The Obfuscation Of Economic Development by Timothy Achan Gates, Correspondent

The process of economic development in St. Tammany Parish is an intricate web consisting of subdivisions of the state upon subdivisions of the state stretched delicately above a swamp of similar personages, all occupying key positions in multiple inter-governmental organizations with legislative influence. Covington Weekly has explored the legitimacy of such a structure previously with some public support, but ultimately without redress.

The reason for confusing the process to such a mind-boggling degree is simple: none of it matters to the real issue. It is legal maneuvering to disguise unlawful actions performed legally through ordinance and act after ordinance and act. The real issue is that no one is paying enough attention to history.

Statue of Tamanend
Chief Tamanend, St. Tammany Parish’s namesake.
Statue of Tamanend in Philadelphia

St. Tammany Parish is named after Chief Tamanend, who was neither a Saint or a Native of this area. Tamanend achieved his “affable” status for his role as a diplomat, establishing peace between natives and settlers of the earliest colonies in our Great Country. The influence of his legacy was such that Tammany Day replaced May Day (May 1st) and Tammany Societies formed throughout the colonies. One particular group, the “Sons of Tammany”, is thought to be a predecessor to the “Sons of Liberty”, who were influential in the groundswell leading up the American Revolution. From this historical perspective, the name St. Tammany connotes to this writer the ideas of peaceful relations and liberty (but not without fatigue).


This phrase became the rallying call of the American Revolution, as the colonists refused to pay taxes without representation in Parliament. The irony of the current situation is that nearly three hundred years later, things have come full circle as history continues to repeat itself. With regard to fracking, the public is paying for unwanted development, and they will pay even more after the fact. There is very little representation on the Parish level, save Councilman Jacob Groby, who publicly exhibits critical thinking skills. There is obviously no representation on the State level, as we are told by the Parish that we don’t have a right to self determination. Because public funds are used in the structuring of bonds related to the operations and land associated with usage, combined with the generous incentives and credits afforded to the industry, the current situation does constitute an authentic example of Taxation Without Representation, at least from a layman’s perspective. Although recent court rulings indicated that St. Tammany does not have a right to self determination through the Home Rule Charter, those decisions do not mean that an Inherent Right to Self Determination does not exist, because it does, and the discussion will continue until it is recognized by the Courts.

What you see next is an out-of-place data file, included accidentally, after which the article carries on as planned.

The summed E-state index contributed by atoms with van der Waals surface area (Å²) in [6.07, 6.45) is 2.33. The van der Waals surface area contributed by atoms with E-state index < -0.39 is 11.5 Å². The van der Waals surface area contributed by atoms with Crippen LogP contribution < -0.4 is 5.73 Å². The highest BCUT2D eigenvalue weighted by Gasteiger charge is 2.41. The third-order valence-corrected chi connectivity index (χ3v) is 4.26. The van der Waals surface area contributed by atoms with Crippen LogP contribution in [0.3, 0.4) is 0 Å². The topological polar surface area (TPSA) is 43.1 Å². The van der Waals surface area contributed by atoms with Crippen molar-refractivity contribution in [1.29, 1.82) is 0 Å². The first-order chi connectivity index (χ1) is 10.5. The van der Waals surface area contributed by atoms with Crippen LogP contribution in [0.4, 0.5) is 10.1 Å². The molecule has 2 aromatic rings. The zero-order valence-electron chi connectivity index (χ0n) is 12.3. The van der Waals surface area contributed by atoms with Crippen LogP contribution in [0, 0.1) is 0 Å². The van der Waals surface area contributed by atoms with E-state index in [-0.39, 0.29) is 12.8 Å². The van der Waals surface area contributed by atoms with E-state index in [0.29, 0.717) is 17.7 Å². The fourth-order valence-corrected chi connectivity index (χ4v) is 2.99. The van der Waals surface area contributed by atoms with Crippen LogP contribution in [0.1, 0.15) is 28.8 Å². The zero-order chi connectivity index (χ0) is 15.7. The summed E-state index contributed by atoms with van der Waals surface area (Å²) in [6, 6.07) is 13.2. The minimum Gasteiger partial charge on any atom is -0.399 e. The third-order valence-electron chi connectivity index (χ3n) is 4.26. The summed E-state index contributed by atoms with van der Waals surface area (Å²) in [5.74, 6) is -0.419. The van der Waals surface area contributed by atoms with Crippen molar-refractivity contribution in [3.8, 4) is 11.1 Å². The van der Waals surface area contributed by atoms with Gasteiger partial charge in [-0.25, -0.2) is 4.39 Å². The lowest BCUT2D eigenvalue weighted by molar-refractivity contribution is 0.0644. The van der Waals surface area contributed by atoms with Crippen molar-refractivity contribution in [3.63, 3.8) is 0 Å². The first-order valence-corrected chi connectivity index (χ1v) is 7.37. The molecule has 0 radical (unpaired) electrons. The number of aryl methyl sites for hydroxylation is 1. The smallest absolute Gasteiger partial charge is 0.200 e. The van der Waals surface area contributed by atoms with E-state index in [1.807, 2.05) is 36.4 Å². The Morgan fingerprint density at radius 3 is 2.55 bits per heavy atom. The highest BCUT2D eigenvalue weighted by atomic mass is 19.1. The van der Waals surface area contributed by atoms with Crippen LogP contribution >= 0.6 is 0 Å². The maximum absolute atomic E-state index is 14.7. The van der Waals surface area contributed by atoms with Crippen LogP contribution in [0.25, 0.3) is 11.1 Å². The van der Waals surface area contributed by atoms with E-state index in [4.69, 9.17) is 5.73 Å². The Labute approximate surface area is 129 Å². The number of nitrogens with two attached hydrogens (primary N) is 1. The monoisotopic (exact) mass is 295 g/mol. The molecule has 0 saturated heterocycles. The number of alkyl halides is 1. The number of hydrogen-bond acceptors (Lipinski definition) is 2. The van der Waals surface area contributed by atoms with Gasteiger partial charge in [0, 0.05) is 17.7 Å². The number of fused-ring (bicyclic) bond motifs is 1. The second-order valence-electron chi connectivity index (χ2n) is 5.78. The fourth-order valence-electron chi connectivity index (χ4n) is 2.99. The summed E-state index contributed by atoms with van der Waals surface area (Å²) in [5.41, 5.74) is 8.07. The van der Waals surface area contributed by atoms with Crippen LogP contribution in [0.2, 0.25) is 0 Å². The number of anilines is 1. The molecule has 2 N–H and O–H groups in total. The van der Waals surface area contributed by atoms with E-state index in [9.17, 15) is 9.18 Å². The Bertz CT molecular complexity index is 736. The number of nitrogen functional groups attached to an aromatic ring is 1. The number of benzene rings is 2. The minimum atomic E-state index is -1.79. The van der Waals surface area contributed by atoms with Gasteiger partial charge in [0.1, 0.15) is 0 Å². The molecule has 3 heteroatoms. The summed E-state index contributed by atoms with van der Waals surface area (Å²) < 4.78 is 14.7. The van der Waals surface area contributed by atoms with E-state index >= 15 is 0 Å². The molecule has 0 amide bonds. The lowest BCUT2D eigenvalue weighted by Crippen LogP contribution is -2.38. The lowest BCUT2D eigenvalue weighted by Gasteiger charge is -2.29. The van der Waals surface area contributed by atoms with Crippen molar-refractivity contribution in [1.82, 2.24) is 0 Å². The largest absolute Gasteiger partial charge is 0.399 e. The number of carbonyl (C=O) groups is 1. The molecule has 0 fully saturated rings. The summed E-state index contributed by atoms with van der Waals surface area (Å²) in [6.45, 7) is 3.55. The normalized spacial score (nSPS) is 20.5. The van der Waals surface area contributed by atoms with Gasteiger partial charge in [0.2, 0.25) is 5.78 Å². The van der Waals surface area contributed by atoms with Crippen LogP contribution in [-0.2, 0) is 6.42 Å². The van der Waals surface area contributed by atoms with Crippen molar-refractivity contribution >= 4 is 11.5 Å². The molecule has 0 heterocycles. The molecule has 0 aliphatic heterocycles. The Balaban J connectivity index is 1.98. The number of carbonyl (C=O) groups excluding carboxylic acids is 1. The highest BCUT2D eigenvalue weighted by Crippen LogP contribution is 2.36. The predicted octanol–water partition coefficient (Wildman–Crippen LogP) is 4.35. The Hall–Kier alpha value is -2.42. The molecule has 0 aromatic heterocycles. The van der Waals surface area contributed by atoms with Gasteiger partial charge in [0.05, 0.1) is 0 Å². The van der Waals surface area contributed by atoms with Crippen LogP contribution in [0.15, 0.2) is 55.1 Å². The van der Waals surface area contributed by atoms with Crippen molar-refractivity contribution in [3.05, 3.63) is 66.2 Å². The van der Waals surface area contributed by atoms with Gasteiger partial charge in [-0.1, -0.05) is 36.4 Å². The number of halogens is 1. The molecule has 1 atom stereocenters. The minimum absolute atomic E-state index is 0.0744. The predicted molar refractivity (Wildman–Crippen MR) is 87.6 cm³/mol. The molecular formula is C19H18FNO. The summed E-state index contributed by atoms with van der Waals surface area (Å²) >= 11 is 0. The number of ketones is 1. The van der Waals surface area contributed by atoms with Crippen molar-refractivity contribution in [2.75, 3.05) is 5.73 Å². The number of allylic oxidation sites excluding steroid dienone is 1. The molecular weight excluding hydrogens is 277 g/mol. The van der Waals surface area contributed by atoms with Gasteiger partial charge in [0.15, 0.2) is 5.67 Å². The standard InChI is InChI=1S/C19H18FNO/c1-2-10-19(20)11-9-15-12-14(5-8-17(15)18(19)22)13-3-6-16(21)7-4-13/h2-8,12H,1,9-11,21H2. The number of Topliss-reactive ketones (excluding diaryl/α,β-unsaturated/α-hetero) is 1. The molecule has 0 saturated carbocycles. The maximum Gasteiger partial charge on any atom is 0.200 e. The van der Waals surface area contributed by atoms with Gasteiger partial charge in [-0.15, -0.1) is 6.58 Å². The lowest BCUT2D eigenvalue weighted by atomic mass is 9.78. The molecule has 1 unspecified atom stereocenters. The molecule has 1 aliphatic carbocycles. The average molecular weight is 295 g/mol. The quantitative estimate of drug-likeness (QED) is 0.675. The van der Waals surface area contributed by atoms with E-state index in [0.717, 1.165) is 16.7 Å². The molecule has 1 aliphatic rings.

This writer was provided the opportunity to speak with Charlotte Batson by phone, Helis’ newest Public Relations professional, with regard to the radio interview hosted by Don Dubuc on WWL AM 870 last week. Curiosity stemmed from the comment regarding armed security at the work site, and Batson made assurances that there were no incidents or threats, and the guards are off-duty Sheriff’s Deputies paid by Helis, strictly for safety purposes (safety of site workers and the public).

Image of the on-going sinkhole in Bayou Corne, Louisiana
Image of the on-going sinkhole in Bayou Corne, Louisiana

Two erroneous statements (propaganda) made in the radio program not discussed during the phone call, are “there are strict regulations” (mentioned several times) and “industry operations have been going on for many years in Louisiana with no negative effects” (paraphrase). Unfortunately for the second comment, BP’s Deepwater Horizon Disaster had a decidedly negative impact on this state, and the Bayou Corne sinkhole continues to grow. To the former statement, fracking is specifically exempted from many federal regulations thanks to the infamous “Halliburton Loophole”.

The conclusion presented implies that the situation is not as cut and dry as a simple issue of economic development. The public is being forced to accept an operation of secret and highly questionable technology whose negative social and environmental impacts, by the industry’s estimation, are far outweighed by the long term benefits. (Whose?) As for the long term detriments? Just ask Pennsylvania, home to Tamanend, as Thomas Paine rolls in his grave.

Timothy Gates may be reached at 985-288-9609 or by emailing